Indeed, at this age, there is a propension to fantasize about others, about actors or rockstars, and about boys in general, from which the groupie phenomenon emerges. Female teenagers project the qualities they like onto men they don’t know and project positive intentions onto those they know and fancy – or hurtful ones when it comes to their parents. For instance, if a high school boy a girl fancies smiles and says hello to her, this attitude will be, in her mind, dissected and analyzed, with the very purpose to make it correspond to her desire: “If he said hello and smiled to me, then it means he likes me…” If the boy in question has the misfortune to initiate a harmless chat, it is not impossible that, in the next fifteen minutes, the young girl imagines herself already married to him and begins to test signatures with her new last name in her school diary.
If this extreme, and somewhat weirdly funny, attitude punctuates teenage girls’ emotional roller coaster life, it is not far from the general way our brain, men’s or women’s, functions when reaching adulthood: it interprets and, often, overinterprets facts. Each of our actions and those of others is viewed through the prism of our vision of the world and system of beliefs, often greatly imbued with judgment. How we look at and judge ourselves is the starting point for how we look at and judge others, what we project onto them and their actions towards us.

If we are all human beings connected to one another, we often forget in the equation that the other is not, in fact, us: they do not have our experience, our personality, our beliefs system; they are human beings like us but with an inner world totally different from ours. Yet we interpret their reactions as if they were ours, often victimizing ourselves in the process.

By taking back our power and giving back to their rightful owners the pain and anger that don’t belong to us, we can continue to walk through life with a heart and mind freed from others’ emotions and burden. Indeed, helping others, supporting them, does not mean making their pain our own; when someone talks about their suffering it allows them to ease it, to place it on the ground in front of them but, in no case, does the other ask us to take possession of it as our own.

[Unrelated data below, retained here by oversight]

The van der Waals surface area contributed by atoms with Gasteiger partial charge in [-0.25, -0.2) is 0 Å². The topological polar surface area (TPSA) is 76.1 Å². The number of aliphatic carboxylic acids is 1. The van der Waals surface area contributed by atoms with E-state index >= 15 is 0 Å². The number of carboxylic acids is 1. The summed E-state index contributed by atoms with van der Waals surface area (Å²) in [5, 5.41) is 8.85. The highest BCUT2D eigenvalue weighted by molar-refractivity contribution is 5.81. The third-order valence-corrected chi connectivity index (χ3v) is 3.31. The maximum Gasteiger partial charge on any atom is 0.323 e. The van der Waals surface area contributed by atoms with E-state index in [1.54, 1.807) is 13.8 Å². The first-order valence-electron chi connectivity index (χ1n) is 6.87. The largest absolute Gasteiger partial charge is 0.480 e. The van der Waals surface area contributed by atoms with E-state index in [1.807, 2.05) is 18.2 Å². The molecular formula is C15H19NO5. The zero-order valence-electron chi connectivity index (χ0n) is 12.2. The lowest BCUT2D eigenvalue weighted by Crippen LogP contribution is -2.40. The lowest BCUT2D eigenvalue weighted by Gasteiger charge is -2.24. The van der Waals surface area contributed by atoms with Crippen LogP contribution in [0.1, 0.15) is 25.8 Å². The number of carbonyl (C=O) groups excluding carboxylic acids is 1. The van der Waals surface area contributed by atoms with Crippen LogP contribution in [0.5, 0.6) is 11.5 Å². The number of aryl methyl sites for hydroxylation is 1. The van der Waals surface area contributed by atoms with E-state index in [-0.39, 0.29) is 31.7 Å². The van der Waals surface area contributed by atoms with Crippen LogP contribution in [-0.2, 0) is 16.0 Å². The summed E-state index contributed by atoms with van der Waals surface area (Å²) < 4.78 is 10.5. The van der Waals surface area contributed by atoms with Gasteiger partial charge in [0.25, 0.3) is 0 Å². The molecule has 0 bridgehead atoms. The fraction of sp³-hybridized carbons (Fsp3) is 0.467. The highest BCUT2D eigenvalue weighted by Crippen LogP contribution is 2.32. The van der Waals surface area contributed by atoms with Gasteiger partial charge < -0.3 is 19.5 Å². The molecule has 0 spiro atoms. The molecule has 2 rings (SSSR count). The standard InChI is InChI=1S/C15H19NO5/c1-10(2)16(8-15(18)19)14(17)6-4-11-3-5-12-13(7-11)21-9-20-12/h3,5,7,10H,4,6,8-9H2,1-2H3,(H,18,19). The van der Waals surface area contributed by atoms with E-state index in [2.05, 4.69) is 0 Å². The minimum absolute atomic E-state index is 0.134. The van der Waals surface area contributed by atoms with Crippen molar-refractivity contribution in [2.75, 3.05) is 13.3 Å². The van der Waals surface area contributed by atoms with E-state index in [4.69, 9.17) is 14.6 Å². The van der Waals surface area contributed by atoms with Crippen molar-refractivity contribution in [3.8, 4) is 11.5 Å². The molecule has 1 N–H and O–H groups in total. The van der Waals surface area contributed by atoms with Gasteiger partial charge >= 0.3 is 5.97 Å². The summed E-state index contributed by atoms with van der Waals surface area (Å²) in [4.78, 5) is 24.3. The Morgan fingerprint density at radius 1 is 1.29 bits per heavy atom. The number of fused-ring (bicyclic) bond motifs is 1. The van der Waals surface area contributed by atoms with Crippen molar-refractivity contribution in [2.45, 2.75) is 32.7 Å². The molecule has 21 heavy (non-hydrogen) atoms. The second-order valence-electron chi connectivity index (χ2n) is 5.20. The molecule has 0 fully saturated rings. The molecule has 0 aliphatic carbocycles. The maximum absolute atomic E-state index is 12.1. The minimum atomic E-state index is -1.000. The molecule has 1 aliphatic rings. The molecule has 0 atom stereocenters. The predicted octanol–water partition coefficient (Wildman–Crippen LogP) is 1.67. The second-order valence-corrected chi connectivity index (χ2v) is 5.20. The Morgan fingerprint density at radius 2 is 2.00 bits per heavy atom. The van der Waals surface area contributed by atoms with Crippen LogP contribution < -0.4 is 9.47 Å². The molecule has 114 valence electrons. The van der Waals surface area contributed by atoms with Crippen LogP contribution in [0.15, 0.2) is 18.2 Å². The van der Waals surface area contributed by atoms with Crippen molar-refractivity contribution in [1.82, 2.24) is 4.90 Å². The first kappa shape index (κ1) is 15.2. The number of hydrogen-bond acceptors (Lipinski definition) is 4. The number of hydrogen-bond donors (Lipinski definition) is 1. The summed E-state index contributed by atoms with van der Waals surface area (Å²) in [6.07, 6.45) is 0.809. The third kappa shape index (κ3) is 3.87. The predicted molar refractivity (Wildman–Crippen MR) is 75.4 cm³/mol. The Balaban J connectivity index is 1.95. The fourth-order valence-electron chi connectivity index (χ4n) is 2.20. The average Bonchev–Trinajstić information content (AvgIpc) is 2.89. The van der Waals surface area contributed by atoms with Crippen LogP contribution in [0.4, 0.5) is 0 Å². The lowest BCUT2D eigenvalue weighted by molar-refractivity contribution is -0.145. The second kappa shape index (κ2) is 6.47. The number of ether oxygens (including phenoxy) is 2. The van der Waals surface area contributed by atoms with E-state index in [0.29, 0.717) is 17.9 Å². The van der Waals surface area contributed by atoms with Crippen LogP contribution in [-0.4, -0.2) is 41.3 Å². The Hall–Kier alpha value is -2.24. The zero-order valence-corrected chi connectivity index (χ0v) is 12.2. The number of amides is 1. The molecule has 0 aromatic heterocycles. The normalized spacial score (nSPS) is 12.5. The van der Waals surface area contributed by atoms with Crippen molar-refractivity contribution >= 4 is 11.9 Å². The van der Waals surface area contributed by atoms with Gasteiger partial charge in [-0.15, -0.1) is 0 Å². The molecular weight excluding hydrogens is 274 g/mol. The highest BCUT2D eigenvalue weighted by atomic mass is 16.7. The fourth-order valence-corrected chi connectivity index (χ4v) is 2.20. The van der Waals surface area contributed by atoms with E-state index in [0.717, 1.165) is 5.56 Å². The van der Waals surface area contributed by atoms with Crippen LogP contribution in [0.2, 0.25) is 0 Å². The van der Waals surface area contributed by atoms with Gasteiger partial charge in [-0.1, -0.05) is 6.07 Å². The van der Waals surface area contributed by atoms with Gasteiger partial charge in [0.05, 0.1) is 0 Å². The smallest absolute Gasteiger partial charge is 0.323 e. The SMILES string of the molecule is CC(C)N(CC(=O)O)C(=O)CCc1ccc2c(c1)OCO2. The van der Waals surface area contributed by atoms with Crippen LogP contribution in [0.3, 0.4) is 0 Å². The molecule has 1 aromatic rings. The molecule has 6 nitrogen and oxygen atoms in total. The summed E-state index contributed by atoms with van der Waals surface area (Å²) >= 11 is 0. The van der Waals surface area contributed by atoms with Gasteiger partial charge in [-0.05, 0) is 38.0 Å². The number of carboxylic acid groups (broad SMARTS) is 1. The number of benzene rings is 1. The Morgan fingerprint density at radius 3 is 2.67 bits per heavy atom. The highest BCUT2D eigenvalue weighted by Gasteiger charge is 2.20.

Often, I meet people who tell me that they are empaths and that it is thus difficult for them to be in the same room as suffering people because they experience their suffering in an unbearable way. However, if these same people come across a person filled with joy, they will not pay attention to that joy in the same way, they will not make it their own as they would with misery. Indeed, in the presence of suffering, what they experience is not empathy but resonance, the distress of others resonates with their own, there is a recognition in others’ suffering which leads us to want to make it ours to relieve them because we would like the other to do the same thing for us, to get rid of it for us. Unfortunately, we cannot heal a suffering that is not ours, we can alleviate it by listening, we can guide others towards their own internal healing kit but we cannot steal their suffering to heal it instead of them, however we care about them.

Let’s give back intentions to those they belong to and understand that, for most of us, those intentions are only unconscious reactions, not directed actions. On our part, let’s ensure that each of our actions is imbued with a conscious intention, preferably filled with love and kindness, even when it comes to saying no or setting a boundary, towards ourselves and towards others. If we succeed, our relationship to the world and others will be greatly more peaceful.

For those who’d rather read long texts on paper, you can download this article in PDF.

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GClaudel4@Luc Naville BD